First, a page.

Last Friday, I went to the Highland Lake apartment complex across from Clairmont. It has a gate, but everyone drives through the exit instead. Americans are innovators. My friend Tagg drove me there. His new car is orange. It’s the same make and model as his old car, but orange. It’s the kind of orange that makes you think, “He must land somewhere on the autism spectrum.” Or you might think, “The owner of that car must drink a lot of Fanta.” Coincidentally, Tagg does drink a lot of Fanta. Being Jewish, he was dismayed to discover our school’s benevolent donor, The Coca-Cola Company, created Fanta to export its products during the trade embargo with Nazi Germany. But, just as Bill my gay friend still eats Chick-fil-A despite being gay because, as he says, “My right to marry will not be impeded by a chicken sandwich,” so does Tagg affirm that, “Not even an army of Nazis can stop me from drinking Fanta.” That sentence is the new normal.

We arrived to a “pre-game.” A “pre-game” is the practice of drinking alcohol before you relocate to drink alcohol. It’s not as gluttonous as it sounds. I think the purpose is to enjoy your first drinks with closer friends and lower music volume. Many youths say, “It’s only alcoholism after you graduate.” If so, this is a fine practice. It is either frightening or miraculous that these people will one day be doctors. Then again, I am aware that my doctor still drinks like a college senior. But he only drinks on camping trips. Thanks, Obamacare.

What is there to say that hasn’t been said about Emory parties? All the usual stuff was there. One group was talking about Mali and the liberation of Timbuktu in between shots of Jägermeister. Another group was talking about their classes, because they didn’t know each other well. For all the socializing that goes on at this school, casual conversation always seems a little strained. Of course, my proposed classes, “Human Social Dynamics” and “Humor for Women Studies Majors,” were not approved. #RejectRejectTheCuts.

Naturally, with the emphasis that our great society (not The Great Society, LBJ had to give most of that one up – thanks, Vietnam) places on math and science over the more traditional master disciplines of history and philosophy, a more scientific approach must be taken to drinking and socializing. But who hasn’t had the entirely typical experience of walking into a party, pouring a drink and then being faced with blank stares when he loudly asks the question: “What is life?” Why doesn’t anyone answer? That’s a perfectly acceptable party conversation.

Also worth mentioning is the fact that it is either entirely appropriate (and at times, expected) to remove one’s pants at a party; yet there are still other times when this behavior is inappropriate. Very seldom does the expected code of conduct fall somewhere in the middle. In fact, if you really think about it, there are very few times in life when a casual, carefree attitude towards pants comes up. They’re either on or off for most people. Never just “Hey Tim, glad to see you could make it, coats on the bed … and if you’d like, you can just leave your pants in the pile over there.” That never happens. Sometimes with shirts, but exceedingly rarely with pants.

I tried to deny an offer to drink a shot of Jägermeister, because it makes me tell people exactly how I feel about them. I was nonetheless compelled to accept the shot because aspersions were cast upon my manhood. One friend literally pointed at my equipment and shouted, “I cast aspersions on your manhood.” Only at Emory. Unsurprisingly, a small group stopped talking about Mali and the liberation of Timbuktu to turn and chant, “[You are effeminate]!” On the gender binary scale, which is a social construction, I’d say my less-than-passable knowledge of organized sports, offset by my generally grumpy demeanor, puts me at a round 7. Since gender is a function of society, I did not want this particular sample of society to lower my score, so I took the shot of Jäger. Immediately, I turned to a girl and said, “Your head looks like a squash.”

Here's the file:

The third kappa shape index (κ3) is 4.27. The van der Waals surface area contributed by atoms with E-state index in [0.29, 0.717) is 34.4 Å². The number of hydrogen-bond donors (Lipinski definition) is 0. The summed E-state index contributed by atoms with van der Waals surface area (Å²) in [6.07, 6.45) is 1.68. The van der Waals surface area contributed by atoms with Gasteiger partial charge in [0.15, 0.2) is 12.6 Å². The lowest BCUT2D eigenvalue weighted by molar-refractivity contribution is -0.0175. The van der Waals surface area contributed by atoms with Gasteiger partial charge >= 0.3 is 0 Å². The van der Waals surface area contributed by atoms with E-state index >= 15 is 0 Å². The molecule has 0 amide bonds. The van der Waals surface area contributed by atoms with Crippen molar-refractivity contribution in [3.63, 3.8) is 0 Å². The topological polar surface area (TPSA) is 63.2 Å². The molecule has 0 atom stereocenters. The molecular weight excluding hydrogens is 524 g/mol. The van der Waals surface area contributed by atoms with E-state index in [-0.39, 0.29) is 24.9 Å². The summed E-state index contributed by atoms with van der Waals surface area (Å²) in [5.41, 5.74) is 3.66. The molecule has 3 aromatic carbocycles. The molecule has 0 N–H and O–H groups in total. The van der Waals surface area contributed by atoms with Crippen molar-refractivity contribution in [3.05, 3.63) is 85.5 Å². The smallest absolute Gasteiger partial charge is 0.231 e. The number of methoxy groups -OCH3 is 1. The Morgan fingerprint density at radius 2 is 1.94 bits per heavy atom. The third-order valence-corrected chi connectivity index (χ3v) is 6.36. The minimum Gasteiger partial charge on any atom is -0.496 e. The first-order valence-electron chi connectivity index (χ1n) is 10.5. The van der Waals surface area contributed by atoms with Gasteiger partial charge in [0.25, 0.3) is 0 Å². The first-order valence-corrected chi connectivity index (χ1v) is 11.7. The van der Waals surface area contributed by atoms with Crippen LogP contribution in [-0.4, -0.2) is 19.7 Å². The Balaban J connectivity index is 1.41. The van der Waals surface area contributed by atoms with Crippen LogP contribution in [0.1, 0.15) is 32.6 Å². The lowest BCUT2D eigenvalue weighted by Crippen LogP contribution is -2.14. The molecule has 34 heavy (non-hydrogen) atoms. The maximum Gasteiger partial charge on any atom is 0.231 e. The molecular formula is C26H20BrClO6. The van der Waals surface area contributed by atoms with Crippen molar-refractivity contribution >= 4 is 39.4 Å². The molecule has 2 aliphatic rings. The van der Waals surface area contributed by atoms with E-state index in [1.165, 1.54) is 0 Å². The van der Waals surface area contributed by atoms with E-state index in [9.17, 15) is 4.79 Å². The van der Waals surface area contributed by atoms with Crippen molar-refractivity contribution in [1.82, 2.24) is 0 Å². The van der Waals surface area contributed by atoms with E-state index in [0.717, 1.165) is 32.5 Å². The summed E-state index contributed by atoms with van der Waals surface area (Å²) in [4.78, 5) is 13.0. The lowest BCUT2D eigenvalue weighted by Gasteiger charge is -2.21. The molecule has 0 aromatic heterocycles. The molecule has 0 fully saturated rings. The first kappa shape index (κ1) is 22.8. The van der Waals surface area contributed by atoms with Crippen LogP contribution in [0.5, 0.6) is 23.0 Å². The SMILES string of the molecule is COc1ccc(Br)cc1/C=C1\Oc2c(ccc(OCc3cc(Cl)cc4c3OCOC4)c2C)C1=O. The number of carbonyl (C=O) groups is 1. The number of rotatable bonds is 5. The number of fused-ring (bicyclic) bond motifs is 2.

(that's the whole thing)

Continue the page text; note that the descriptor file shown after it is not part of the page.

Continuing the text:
Three shots later a girl told me, “I always felt like you didn’t like me when we were first getting to know each other.”

I replied, “No. That’s wrong. I just didn’t care about you. Which is much worse.”

She said, “Oh.”

I then found myself talking to the host of the party. She tried to convince me that the KKK is no longer a racist organization. She also has a tiny dog named after a princess from “Game of Thrones.” Everyone knows “Game of Thrones” is Saxon propaganda. But she isn’t completely racist: her boyfriend is tall, blond with blue eyes. They met in a bar. They had no previous interaction before that. Definitely not on the internet. Certainly not on, the “Heart of Darkness” of online dating.

I don’t have an OKcupid account. But if I did, I might have met someone who said that Obama would take power for another eight years by “re-ratifying” the constitution. The South is not a good place to date. But again, I’ve never used OkCupid.

I guess it’s just a little depressing that this kind of party is really the top of the top. It really doesn’t get better than this, unless you believe in heaven or nirvana. And that’s when I realized there’s no shame in failure in America, because you still have it better than the rest of the world. Except the Swedes. So it doesn’t matter if you’re ugly or fat or stupid or lonely, because we have high-speed internet and Kroger and food stamps. Imagine if you were all those things (except fat) in Karachi. You’d be miserable. But no, we’re in America. The worst is fantastic, relative to everywhere else. There’s nothing wrong. There’s nothing wrong at all.

– By A.J. Artis